responses is independent of CD4 T cell counts in HIV-1 patients. The sensi-
tivity and specificity of this assay for the diagnosis of active tuberculosis does
not differ significantly from values obtained in immunocompetent subjects.
The negative predictive value of the TB ELISPOT test is 98·2%. A positive
predictive value of 86% for the diagnosis of active tuberculosis was found
when the combined number of early secretory antigen target-6 (ESAT-6) and
culture filtrate protein-10 (CFP-10) IFN-g spots to CD4 T cell count ratio
was > 1·5. TB antigen-specific immune responses can be detected in HIV
patients with low CD4 T cell counts using ELISPOT technology in a routine
diagnostic laboratory and is a useful test to exclude TB infection in immune-
deficient HIV-1 patients. A combination of TB antigen-specific IFN-g
responses and CD4 T cell counts has the potential to distinguish active
tuberculosis from latent infection.
Keywords: culture filtrate protein-10 (CFP-10)
, early secretory antigen
target-6 (ESAT-6), HIV-1 infection, interferon gamma (IFN-g), tuberculosis
Accepted for publication 2 July 2007
Correspondence: Dr P Kelleher, Department
of Immunology, Imperial College, Chelsea &
Westminster Hospital, London, UK.
E-mail: p.kelleher@imperial.ac.uk
Introduction
Tuberculosis is the most common opportunistic infection
and the leading cause of death worldwide in human immu-
nodeficiency virus (HIV)-1 infected patients [1]. The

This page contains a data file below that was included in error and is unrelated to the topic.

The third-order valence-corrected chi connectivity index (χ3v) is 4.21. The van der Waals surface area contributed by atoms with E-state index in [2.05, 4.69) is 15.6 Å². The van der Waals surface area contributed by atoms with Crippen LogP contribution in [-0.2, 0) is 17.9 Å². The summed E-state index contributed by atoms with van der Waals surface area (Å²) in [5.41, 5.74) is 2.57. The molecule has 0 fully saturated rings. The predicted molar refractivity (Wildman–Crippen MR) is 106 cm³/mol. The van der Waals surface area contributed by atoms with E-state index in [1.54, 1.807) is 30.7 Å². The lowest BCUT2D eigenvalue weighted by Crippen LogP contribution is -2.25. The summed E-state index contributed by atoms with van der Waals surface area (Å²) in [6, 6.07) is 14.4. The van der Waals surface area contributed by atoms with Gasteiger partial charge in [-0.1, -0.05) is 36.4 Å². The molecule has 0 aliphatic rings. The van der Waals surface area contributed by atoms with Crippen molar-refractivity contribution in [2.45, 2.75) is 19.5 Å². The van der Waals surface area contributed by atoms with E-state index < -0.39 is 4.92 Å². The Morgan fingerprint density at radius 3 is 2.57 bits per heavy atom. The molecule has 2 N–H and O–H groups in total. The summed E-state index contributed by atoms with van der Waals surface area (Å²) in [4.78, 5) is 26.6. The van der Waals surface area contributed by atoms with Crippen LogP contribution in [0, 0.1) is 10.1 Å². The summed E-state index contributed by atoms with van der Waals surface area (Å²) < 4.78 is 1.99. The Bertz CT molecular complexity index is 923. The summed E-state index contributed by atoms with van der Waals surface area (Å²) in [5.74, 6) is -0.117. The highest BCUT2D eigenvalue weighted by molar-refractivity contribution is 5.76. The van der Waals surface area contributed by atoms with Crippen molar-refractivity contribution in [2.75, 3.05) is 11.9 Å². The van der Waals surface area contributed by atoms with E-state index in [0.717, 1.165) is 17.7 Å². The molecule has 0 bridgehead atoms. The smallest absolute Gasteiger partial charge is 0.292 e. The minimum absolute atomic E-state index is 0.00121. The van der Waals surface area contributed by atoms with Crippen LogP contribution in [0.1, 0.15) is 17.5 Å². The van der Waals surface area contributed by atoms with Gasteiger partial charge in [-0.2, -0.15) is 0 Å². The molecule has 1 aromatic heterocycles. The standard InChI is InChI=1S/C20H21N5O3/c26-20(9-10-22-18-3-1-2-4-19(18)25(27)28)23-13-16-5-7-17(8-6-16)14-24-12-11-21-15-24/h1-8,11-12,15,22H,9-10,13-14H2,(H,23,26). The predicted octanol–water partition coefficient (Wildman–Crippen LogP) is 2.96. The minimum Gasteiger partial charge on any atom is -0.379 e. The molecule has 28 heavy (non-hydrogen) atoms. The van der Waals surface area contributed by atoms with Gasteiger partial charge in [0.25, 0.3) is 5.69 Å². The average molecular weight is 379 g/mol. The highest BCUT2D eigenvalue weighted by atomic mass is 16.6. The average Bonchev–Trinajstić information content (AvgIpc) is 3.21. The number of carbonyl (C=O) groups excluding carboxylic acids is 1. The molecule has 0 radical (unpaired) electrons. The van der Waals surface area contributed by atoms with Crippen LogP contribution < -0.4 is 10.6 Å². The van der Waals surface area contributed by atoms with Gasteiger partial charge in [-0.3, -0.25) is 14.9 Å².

clinical and radiological features of tuberculosis (TB) are
influenced by the degree of HIV-1 related immune defi-
ciency, especially in patients with CD4 T cell counts < 300
cells/ml [2]. The performance of diagnostic tests such as
sputum microscopy and tuberculin skin tests (TST)
declines in patients with reduced CD4 T cell counts. There
is a pressing need for rapid, sensitive tests to identify both
active and latent TB infection to control tuberculosis in
HIV-1 infection and other high-risk populations. A number
of studies have shown that T cell assays that detect inter-
feron (IFN)-g secretion in response to TB-specific antigens,
early secretory antigen target-6 (ESAT-6) and culture filtrate
protein-10 (CFP-10), are significantly better than TST for
the diagnosis of active and latent TB infection in immuno-
competent individuals [3–8]. There is limited information
on the performance of IFN-g release assays in patients with
HIV-1 infection. In this study, we investigate the perfor-
mance of an enzyme-linked immunospot (ELISPOT) assay
(T-SPOT.TB; Oxford Immunotec, Oxford, UK) assay to
detect TB antigen-specific immune responsiveness in HIV-1
patients.
Clinical and Experimental Immunology
ORIGINAL ARTICLE doi:10.1111/j.1365-2249.2007.03477.x
238
© 2007 British Society for Immunology, Clinical and Experimental Immunology, 150: 238–244
Material and methods
Study population
HIV-1-positive patients attending a single HIV unit in
London were screened for TB infection using the T-SPOT.
TB ELISPOT assay. The inclusion criteria for this study were
individuals with either (1) symptoms, signs and X-ray find-
ings suggestive of active tuberculosis or (2) asymptomatic
infection with the following TB risk factors: residence in a
TB endemic area for more than 3 months, TB contact, intra-
venous drug use, diabetes mellitus, chronic renal failure,
current immunosuppressive drug therapy. Absolute CD3,